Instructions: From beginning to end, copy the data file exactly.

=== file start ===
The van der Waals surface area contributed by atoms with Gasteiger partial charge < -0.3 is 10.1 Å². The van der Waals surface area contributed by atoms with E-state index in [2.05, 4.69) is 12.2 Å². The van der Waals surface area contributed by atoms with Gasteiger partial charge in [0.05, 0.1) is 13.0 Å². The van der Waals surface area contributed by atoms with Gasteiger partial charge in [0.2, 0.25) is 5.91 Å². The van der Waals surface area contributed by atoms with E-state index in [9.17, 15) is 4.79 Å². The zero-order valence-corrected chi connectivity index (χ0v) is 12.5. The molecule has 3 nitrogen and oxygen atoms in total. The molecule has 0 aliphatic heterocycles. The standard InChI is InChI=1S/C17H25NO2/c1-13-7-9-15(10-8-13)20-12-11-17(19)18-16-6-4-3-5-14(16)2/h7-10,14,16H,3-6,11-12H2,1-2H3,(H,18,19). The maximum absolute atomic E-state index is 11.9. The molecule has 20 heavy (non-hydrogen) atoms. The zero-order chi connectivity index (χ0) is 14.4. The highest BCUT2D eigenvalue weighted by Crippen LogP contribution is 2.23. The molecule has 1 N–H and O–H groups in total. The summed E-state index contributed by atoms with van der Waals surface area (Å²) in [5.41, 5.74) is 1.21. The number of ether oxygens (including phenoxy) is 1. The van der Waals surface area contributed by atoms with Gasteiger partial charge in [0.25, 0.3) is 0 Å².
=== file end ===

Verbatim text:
The van der Waals surface area contributed by atoms with Gasteiger partial charge < -0.3 is 10.1 Å². The van der Waals surface area contributed by atoms with E-state index in [2.05, 4.69) is 12.2 Å². The van der Waals surface area contributed by atoms with Gasteiger partial charge in [0.05, 0.1) is 13.0 Å². The van der Waals surface area contributed by atoms with Gasteiger partial charge in [0.2, 0.25) is 5.91 Å². The van der Waals surface area contributed by atoms with E-state index in [9.17, 15) is 4.79 Å². The zero-order valence-corrected chi connectivity index (χ0v) is 12.5. The molecule has 3 nitrogen and oxygen atoms in total. The molecule has 0 aliphatic heterocycles. The standard InChI is InChI=1S/C17H25NO2/c1-13-7-9-15(10-8-13)20-12-11-17(19)18-16-6-4-3-5-14(16)2/h7-10,14,16H,3-6,11-12H2,1-2H3,(H,18,19). The maximum absolute atomic E-state index is 11.9. The molecule has 20 heavy (non-hydrogen) atoms. The zero-order chi connectivity index (χ0) is 14.4. The highest BCUT2D eigenvalue weighted by Crippen LogP contribution is 2.23. The molecule has 1 N–H and O–H groups in total. The summed E-state index contributed by atoms with van der Waals surface area (Å²) in [5.41, 5.74) is 1.21. The number of ether oxygens (including phenoxy) is 1. The van der Waals surface area contributed by atoms with Gasteiger partial charge in [0.25, 0.3) is 0 Å².